How DVD and the internet killed the porno theater star

3rd March 2008, Comments 0 comments

Rafael Sánchez has been the projectionist at the Sala Alba, one of the three remaining x-rated movie houses in the Spanish capital, for the last 30 years. But he knows the cinema's days are numbered.

3 March 2008

MADRID - Rafael Sánchez has been the projectionist at the Sala Alba, one of the three remaining x-rated movie houses in the Spanish capital, for the last 30 years. But he knows the cinema's days are numbered. Behind him a huge projector stands idle. "It's all done with DVDs now, and it's not the same," he sighs.

Spain's porn cinemas were officially legalised in 1984, although many began operating within a couple of years of General Franco's death in late 1975. By 1985, there were 85 throughout Spain; today, there are just nine left. According to the Culture Ministry, in 2007, some 300,000 people visited them, 20,000 less than in 2002, when 13 such cinemas were still in operation.

Porn cinemas face the same problem as the movie industry in general: between 1999 and 2006, Spanish cinema audiences fell by 10 million. The culprits are the internet, television, and DVDs. But in the case of the porn industry there is a curious paradox, as the sector itself has never been healthier: in 2006, the US porn industry - the world's largest - produced 13,600 films, 10 times the amount in 1988.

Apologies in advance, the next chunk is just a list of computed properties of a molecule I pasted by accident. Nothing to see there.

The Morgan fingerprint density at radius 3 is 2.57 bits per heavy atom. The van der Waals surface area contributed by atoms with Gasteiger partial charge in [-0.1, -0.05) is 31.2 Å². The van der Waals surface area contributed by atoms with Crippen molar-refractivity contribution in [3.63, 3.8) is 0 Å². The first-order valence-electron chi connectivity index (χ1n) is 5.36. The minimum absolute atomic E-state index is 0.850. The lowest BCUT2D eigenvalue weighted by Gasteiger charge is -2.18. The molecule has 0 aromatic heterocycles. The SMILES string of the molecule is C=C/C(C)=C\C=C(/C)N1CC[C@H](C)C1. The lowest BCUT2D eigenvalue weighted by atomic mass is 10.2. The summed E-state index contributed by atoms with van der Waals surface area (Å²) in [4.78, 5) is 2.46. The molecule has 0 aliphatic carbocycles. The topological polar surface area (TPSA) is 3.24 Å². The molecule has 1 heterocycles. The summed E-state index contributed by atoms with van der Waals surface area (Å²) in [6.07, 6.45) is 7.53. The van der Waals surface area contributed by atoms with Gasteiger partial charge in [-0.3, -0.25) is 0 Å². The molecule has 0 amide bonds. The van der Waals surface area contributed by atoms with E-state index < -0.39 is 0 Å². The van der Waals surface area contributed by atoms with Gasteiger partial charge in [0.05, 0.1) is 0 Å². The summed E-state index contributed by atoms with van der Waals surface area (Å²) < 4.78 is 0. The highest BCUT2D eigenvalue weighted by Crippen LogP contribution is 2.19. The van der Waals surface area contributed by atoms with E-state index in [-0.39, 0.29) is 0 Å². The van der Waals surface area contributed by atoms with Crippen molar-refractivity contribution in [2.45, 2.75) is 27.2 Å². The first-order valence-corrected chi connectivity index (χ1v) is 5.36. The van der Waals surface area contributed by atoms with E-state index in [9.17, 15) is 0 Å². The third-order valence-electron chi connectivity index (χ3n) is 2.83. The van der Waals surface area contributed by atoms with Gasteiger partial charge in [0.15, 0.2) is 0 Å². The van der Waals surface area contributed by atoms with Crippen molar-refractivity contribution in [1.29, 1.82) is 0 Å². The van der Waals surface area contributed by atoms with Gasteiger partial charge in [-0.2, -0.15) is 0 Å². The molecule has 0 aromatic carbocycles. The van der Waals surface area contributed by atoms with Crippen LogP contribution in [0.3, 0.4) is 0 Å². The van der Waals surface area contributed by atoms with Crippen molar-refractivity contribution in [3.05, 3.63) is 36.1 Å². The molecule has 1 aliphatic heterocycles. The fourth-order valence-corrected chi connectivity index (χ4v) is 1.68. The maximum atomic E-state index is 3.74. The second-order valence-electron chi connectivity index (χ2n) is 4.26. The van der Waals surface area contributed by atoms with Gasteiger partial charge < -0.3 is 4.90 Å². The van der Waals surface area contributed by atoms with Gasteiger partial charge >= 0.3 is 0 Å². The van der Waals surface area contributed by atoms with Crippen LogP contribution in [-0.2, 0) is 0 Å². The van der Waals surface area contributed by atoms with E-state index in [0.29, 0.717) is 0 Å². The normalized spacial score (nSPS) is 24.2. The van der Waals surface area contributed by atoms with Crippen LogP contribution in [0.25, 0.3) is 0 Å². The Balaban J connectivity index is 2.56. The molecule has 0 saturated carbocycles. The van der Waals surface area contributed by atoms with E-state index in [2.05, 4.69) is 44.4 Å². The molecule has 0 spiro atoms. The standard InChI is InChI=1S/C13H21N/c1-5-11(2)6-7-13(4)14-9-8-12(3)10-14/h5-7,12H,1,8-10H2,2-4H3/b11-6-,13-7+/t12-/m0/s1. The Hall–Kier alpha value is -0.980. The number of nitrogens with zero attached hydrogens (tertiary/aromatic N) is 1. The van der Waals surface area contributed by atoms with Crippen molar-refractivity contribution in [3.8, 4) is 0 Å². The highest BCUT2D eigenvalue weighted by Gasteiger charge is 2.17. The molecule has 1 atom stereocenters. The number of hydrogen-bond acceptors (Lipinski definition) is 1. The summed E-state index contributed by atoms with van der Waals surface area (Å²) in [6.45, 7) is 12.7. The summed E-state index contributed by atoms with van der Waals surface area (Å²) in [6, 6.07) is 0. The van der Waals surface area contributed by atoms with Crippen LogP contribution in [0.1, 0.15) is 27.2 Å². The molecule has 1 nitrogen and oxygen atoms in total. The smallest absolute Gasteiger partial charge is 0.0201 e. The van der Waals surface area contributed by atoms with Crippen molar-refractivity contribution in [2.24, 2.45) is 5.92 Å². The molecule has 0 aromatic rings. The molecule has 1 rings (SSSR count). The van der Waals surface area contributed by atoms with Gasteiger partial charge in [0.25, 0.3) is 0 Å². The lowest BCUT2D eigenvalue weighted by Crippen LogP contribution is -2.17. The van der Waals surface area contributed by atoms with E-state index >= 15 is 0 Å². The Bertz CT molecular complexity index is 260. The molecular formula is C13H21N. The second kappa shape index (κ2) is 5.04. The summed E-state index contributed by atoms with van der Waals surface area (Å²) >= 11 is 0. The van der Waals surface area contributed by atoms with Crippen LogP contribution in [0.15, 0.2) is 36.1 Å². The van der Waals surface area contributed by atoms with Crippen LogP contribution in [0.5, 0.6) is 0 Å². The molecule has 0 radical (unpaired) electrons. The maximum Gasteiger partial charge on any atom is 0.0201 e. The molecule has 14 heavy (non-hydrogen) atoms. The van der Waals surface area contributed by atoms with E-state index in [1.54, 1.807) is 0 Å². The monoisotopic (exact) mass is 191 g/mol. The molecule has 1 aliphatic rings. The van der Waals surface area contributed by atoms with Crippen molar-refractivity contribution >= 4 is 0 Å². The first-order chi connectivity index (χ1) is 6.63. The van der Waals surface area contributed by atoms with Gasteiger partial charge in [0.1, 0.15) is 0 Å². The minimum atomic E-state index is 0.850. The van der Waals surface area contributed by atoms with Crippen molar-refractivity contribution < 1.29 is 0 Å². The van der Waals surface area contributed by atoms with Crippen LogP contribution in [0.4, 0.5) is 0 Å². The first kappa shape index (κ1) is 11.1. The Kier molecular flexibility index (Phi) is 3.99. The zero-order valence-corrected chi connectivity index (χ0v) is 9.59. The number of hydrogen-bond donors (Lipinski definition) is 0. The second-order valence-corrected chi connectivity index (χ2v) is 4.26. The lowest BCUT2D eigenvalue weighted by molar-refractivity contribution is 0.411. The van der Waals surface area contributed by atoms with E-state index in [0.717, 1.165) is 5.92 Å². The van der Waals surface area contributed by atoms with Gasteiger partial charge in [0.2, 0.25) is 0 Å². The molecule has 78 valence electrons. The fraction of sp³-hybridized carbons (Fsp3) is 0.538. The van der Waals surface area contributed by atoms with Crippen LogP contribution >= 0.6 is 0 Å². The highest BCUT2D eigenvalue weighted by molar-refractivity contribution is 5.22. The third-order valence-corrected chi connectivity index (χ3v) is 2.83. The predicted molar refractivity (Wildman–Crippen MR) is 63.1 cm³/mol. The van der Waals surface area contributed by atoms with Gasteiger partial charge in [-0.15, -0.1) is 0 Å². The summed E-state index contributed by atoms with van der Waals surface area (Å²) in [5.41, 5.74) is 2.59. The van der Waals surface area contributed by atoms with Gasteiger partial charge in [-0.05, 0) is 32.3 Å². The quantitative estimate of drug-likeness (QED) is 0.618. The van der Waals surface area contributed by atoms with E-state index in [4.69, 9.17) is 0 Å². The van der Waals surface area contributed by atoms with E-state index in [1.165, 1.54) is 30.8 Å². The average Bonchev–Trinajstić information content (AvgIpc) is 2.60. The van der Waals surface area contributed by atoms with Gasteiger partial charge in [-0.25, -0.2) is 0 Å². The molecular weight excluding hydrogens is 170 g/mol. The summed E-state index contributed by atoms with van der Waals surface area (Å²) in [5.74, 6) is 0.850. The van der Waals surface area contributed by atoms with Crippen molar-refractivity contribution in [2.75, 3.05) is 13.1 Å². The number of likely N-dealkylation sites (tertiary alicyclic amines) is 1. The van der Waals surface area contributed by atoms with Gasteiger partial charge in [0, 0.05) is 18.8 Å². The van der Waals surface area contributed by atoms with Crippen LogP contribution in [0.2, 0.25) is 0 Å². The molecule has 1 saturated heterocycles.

The Alba started life as a neighbourhood movie theatre, switching to porn in 1986. Rafael says that around 300 mainly male viewers visit the cinema each day, paying EUR 6.50 for a continuous session between 10am and 11pm.

"Some stay for a short while, and then they leave," explains the ticket seller at the Postas, another of Madrid's classic porn theatres, adding: "But the majority are in here all day." She says that most of the men are aged around 50, and are regulars. The Cuenca 64 in Valencia even has a special rate for pensioners on Thursday.

Women and young people make up barely 2 percent of attendees, says Adam, the ticket seller in the last surviving x-cinema in Las Palmas. He says that while there are a few married men, the typical viewer is "a middle-aged homosexual looking for a quick encounter." He adds that some prostitutes also do the rounds of the cinema, while for some, the theatre is a kind of social club. "Some lonely souls come here just to hang out. At Christmas we even give away presents: a watch or something."

[Copyright EL PAÍS / JERÓNIMO ANDREU 2008]

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